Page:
QINGDAO, CHINA –
The first westerner hired by Chinese CE maker Hisense to head up international marketing is developing a new three-year strategy to build the brand in the U.S. and internationally.
The strategy will include “elevating product breadth” in the U.S. to add midtier TVs to complement low-end models, bringing Hisense brand major appliances to the United States, and stepping up dealer support, said JoAnne Foist, appointed recently as international marketing director.
“We have a timeline on when to grow the business, and now we’re working on how to get there,” she said during an interview here at the company’s world headquarters. In the U.S., “our primary emphasis is on growing the Hisense brand while continuing growth in our OEM.”
Foist said the company began building its brand internationally and in the U.S. as far back as 2006 but that most of its U.S. sales remain OEM sales to other suppliers and OEM sales to retailers for their private-label brands.
One of the keys for any Chinese company to build its brand is to change the traditional Chinese practice of “doing things methodically” and “changing the organization so people will take risks,” she said.
Chinese suppliers in general have played it safe in international markets, largely by focusing on OEM sales, but if they become “less risk-adverse,” she said, their branded sales will “take off” in international markets.
To build its brand in the U.S., the company plans such step-up branded products as its first 3D TVs and Android-based TVs for the U.S. market, perhaps as soon as Christmas, said Foist. “We’ll push to have as much as we can this year.”
Hisense offers 3D TVs in China and countries other than the U.S. Its first Android TVs became available in China about three months ago.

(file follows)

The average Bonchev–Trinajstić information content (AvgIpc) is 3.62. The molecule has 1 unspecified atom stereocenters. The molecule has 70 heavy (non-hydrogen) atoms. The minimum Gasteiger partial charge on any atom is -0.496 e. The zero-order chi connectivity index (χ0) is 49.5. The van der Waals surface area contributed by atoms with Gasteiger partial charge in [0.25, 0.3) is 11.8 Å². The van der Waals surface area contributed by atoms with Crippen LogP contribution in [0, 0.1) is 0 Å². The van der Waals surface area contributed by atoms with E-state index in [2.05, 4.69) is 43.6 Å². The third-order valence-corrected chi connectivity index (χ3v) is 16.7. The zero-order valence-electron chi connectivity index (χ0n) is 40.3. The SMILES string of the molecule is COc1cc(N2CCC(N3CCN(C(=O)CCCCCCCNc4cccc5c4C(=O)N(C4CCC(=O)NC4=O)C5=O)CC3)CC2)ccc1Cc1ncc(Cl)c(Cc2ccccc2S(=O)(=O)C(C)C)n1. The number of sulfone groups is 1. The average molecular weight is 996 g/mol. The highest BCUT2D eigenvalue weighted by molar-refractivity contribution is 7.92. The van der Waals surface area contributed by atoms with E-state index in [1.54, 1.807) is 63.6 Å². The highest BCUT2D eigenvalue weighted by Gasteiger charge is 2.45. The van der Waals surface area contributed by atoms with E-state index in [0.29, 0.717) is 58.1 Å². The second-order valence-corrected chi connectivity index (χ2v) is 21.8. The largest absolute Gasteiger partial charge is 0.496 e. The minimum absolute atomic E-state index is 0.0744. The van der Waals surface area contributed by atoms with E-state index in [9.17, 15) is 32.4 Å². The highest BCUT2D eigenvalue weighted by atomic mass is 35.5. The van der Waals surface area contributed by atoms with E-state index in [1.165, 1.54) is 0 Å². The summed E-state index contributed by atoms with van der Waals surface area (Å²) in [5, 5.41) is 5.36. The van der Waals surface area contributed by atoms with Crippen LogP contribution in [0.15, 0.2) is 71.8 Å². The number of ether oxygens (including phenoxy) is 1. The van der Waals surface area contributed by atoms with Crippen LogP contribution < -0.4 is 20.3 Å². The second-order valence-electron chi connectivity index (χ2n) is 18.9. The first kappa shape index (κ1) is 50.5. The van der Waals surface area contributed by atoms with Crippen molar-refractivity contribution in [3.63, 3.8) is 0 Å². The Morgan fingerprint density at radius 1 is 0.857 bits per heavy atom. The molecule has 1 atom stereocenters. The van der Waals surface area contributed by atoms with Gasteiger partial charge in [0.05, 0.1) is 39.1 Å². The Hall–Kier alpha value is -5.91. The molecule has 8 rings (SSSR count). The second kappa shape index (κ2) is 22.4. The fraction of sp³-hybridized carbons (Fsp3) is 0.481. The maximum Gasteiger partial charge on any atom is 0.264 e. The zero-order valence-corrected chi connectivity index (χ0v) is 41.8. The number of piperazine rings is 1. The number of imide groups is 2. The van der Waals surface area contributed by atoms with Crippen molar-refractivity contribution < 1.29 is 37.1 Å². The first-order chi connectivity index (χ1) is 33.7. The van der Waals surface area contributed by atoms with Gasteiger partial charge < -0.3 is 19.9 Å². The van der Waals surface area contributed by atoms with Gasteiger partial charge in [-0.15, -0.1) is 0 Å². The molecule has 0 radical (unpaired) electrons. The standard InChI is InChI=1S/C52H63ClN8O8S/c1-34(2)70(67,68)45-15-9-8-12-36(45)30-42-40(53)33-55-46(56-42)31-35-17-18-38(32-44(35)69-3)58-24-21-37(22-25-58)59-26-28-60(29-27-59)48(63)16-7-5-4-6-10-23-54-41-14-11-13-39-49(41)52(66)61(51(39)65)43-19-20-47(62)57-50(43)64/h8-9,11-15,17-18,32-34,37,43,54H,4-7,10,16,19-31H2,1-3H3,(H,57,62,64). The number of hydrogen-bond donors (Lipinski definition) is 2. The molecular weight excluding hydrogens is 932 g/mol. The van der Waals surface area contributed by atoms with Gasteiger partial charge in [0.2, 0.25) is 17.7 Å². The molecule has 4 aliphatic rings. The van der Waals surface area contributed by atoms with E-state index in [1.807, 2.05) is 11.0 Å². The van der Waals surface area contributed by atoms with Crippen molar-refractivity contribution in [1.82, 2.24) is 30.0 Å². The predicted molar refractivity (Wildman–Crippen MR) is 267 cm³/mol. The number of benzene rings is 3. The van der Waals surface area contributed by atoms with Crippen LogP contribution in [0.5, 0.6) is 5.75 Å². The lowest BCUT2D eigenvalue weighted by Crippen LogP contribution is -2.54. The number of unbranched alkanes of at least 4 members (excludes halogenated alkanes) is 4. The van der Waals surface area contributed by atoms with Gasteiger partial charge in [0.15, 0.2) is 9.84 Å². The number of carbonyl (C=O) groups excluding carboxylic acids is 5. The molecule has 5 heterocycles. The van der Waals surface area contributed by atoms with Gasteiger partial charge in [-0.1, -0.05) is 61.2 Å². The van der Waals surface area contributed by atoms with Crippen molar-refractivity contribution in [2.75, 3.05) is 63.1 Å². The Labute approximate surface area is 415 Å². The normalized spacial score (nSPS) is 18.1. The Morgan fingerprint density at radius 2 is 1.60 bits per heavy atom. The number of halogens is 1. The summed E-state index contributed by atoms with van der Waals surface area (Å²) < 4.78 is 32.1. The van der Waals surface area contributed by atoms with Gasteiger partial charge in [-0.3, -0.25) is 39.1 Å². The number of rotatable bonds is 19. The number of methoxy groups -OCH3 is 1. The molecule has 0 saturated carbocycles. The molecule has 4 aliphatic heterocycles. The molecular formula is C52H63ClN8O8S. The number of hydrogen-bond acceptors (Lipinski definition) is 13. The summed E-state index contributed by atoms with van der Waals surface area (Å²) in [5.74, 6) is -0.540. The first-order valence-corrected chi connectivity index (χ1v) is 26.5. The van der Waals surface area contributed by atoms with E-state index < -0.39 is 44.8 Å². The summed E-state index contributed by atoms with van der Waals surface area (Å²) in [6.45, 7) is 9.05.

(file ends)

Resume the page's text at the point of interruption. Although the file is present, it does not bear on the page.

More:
“We will definitely improve our marketing in the U.S. and catch up with the technology of the tier one brands,” said marketing department manager Rolland Zhang.
Also to build the brand in the U.S., the company is making changes to its U.S. sales and marketing team to populate it with more westerners. “Local talent knows the market,” Foist explained. “Some are on board already.”
The company will continue to build local team resources in sales, marketing, logistics, service, R&D, and the like, she added.
The enhancements will support the company’s continued expansion of regional and national accounts in the U.S., where she admitted the brand has been “hard-to-find.” As part of its distribution expansion, the company added Fry’s Electronics and hhgregg as retail accounts in 2010.
“There are no immediate plans to use online retailers, but when we do, we plan to start with our current retailers’ online stores,” she added.
Building the brand also requires “a lot more marketing dollars,” she noted. “You can’t just be a good brand in the U.S.,” she said. Success requires a pull strategy as well.
As part of a pull strategy, Hisense will initially partner with retailers to support their ad efforts on a market-by-market basis, Foist said. Eventually, “we’ll have to do consumer advertising,” but the company needs to build retail distribution first, she said.
For appliances, the company will “continue to grow and expand OEM business in national accounts across the U.S. by leveraging our existing partnership with Whirlpool,” she said. But, she added, “We plan to introduce the Hisense brand (refrigerators, laundry, air-conditioning) in the U.S. with retailers that carry both consumer electronics and appliances, building on the family design style of Hisense.”
Foist came to Hisense after working in such industries as home building, recreational vehicles, health and fitness, timeshares, and in-home health care. Her functions included brand management, identity development, sales/marketing communications, field sales team training, strategic marketing, retail merchandising, and product strategy.